He who believes in Me, as the Scripture has said, out of his heart will flow rivers of living water.
(John 7:38 NKJV)
We are in Jerusalem, during the Feast of Huts, one of the three pilgrimage feasts during which the Jews had to go to the Shrine. Also known as the "Feast of Tabernacles", it lasted a week and was characterized precisely by the construction of huts with a roof of rather sparse foliage, so that there was more shade than light, but from which you could still see the stars. On the last day, there was the water ceremony. A vase was filled at the Siloam pool and carried into the temple, accompanied by the sound of trumpets. Upon reaching the altar, the water was poured amid shouts and manifestations of joy. With all this in mind, Jesus declares the words of our verse. The editor of the gospel does not hesitate to help us understand what the Lord meant: "this He spoke concerning the Spirit, whom those believing in Him would receive; for the Holy Spirit was not yet given, because Jesus was not yet glorified" (v. 39). I could therefore say that whoever has the Spirit has breasts from which living water flows. Similarly, each of us can be like water: we can be the still and stagnant element of the swamp or the fresh, clear and calm flowing water of the mountain stream, full of life within and able to nourish everything. what grows along its banks.
If we could understand this potential, a lot would have a new meaning and our relational approaches would be more careful and scrupulous. Yes, I dare to talk to you about the freshness and vitality of water, comparing it to the sensitivity of mind that every disciple and believer should have developed, distinguishing it from the heightened emotionality which is quite another. I shudder, alas, to consider that there is a widespread attitude of insensitivity, when one has paid a few fees or had to deal with hypocrisy or hidden material interests. Let's be honest, if we deprive ourselves of sensitivity, what do we become or are we? A world without sensitivity would be totally opaque, gray like the London sky, mute and first of harmony, odorless and unable to attract. We would all be elements of a carousel that chases the vain and temporary needs fueled by calculation, convenience or interest. If in society, sensitivity is seen as a timeless quality, confused as weakness and fragility, in the church it is a precious stone, water that refreshes the thirsty soul and capable of giving freshness to the desert of many hearts. I would dare to call it the heartbeat of love. Even if they are only words, they will be seasoned with salt, for "the mouth of the righteous is a well of life" (Proverbs 10:11).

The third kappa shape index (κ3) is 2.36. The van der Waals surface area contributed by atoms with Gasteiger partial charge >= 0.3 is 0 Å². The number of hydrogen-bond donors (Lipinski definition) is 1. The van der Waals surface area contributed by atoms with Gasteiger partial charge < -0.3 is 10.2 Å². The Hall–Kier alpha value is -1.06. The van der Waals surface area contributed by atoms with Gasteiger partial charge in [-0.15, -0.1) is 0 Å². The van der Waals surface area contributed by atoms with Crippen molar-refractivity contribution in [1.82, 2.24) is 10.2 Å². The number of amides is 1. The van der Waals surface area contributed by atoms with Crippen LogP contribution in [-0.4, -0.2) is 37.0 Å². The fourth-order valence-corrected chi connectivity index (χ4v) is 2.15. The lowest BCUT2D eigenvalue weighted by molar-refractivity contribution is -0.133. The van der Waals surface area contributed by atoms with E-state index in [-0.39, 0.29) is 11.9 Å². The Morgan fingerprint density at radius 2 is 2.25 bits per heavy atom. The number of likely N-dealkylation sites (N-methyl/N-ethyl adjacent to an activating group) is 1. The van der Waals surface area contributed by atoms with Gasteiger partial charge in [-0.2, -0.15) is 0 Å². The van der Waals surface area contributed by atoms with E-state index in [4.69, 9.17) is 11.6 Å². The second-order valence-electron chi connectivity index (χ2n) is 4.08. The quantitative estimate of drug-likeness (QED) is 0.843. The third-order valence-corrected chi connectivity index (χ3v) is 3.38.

Unfortunately, it should be noted how often it is missing, thus generating many problems. If knowledge can be sought and expanded, if emotions can be controlled and managed, a sensitive soul is a manifestation of the work of the Spirit, and only in this case can we speak of sensitivity with a capital "S". The one that makes you close to those who are suffering and/or struggling, the one that helps to welcome and include without ever rejecting or even making the other feel negatively different and missing. The one that makes you able to always put yourself in someone else's shoes, teaches you to read vulnerabilities until they are cured, which makes you amazed and thrilled every time you meet eyes shining with tears or are overwhelmed by a hug. Although it will often be sad and sometimes even painful, a sensitive heart will not give up on loving, just like the father of the Lucanian parable of the prodigal son. A beating heart is sensitive. Unlike the Jewish rites, the believer will not draw comfort from empty ceremonies, but from a "river" that flows from within him, the water of which will give himself and others great joy.
Jesus could say: "If anyone is thirsty, come to me and drink". We should do the same, untying the action and work of the Spirit from personal ambitions and demands. What the Spirit works in us aims at reaching the other in difficulty. And if the Spirit moves in me I will do like Jesus, I will look for the lost sheep, I will heal that wound, knowing that someone will betray me, others will offend me or lie about me. God help me. God help us.
Weekly Bible Reading
Plan # 28
July 05, Job 30-31; Acts 13: 26-52
July 06, Job 32-33; Acts 14
July 07, Job 34-35; Acts 15: 1-21
July 08, Job 36-37; Acts 15: 22-41
July 09, Job 38-40; Acts 16: 1-21
July 10, Job 41-42; Acts 16: 22-40
July 11, Psalms 1-3; Acts 17: 1-15
Photo by John De Boer, www.freeimages.com